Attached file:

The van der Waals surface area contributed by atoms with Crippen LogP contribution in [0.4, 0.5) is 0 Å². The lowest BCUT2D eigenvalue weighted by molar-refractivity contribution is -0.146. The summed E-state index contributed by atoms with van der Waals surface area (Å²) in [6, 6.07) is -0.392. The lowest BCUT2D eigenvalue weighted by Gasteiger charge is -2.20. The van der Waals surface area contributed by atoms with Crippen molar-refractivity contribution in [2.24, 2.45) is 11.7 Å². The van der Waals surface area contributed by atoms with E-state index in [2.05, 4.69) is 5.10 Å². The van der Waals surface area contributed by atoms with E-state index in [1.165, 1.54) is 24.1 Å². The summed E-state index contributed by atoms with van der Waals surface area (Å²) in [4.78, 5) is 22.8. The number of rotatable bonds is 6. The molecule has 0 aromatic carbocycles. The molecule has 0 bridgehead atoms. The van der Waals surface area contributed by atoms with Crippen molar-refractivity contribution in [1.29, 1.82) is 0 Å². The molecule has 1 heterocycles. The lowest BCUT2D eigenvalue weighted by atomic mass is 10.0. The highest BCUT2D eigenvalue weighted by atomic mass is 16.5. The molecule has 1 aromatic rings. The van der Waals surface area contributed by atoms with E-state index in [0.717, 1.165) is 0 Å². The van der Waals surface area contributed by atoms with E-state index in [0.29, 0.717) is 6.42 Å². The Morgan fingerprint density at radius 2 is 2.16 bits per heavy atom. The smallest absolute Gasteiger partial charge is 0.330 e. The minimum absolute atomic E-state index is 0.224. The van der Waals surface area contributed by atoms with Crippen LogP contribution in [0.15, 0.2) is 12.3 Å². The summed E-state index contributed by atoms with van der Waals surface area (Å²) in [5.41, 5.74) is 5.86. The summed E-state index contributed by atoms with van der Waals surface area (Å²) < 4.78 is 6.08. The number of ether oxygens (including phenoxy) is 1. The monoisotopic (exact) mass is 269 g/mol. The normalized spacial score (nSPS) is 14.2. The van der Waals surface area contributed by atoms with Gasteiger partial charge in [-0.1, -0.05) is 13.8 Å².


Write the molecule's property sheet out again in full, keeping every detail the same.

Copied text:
The van der Waals surface area contributed by atoms with Crippen LogP contribution in [0.4, 0.5) is 0 Å². The lowest BCUT2D eigenvalue weighted by molar-refractivity contribution is -0.146. The summed E-state index contributed by atoms with van der Waals surface area (Å²) in [6, 6.07) is -0.392. The lowest BCUT2D eigenvalue weighted by Gasteiger charge is -2.20. The van der Waals surface area contributed by atoms with Crippen molar-refractivity contribution in [2.24, 2.45) is 11.7 Å². The van der Waals surface area contributed by atoms with E-state index in [2.05, 4.69) is 5.10 Å². The van der Waals surface area contributed by atoms with E-state index in [1.165, 1.54) is 24.1 Å². The summed E-state index contributed by atoms with van der Waals surface area (Å²) in [4.78, 5) is 22.8. The number of rotatable bonds is 6. The molecule has 0 aromatic carbocycles. The molecule has 0 bridgehead atoms. The van der Waals surface area contributed by atoms with Crippen molar-refractivity contribution in [1.29, 1.82) is 0 Å². The molecule has 1 heterocycles. The lowest BCUT2D eigenvalue weighted by atomic mass is 10.0. The highest BCUT2D eigenvalue weighted by atomic mass is 16.5. The molecule has 1 aromatic rings. The van der Waals surface area contributed by atoms with E-state index in [0.717, 1.165) is 0 Å². The van der Waals surface area contributed by atoms with E-state index in [0.29, 0.717) is 6.42 Å². The Morgan fingerprint density at radius 2 is 2.16 bits per heavy atom. The smallest absolute Gasteiger partial charge is 0.330 e. The minimum absolute atomic E-state index is 0.224. The van der Waals surface area contributed by atoms with Crippen LogP contribution in [0.15, 0.2) is 12.3 Å². The summed E-state index contributed by atoms with van der Waals surface area (Å²) in [5.41, 5.74) is 5.86. The summed E-state index contributed by atoms with van der Waals surface area (Å²) < 4.78 is 6.08. The number of ether oxygens (including phenoxy) is 1. The monoisotopic (exact) mass is 269 g/mol. The normalized spacial score (nSPS) is 14.2. The van der Waals surface area contributed by atoms with Gasteiger partial charge in [-0.1, -0.05) is 13.8 Å².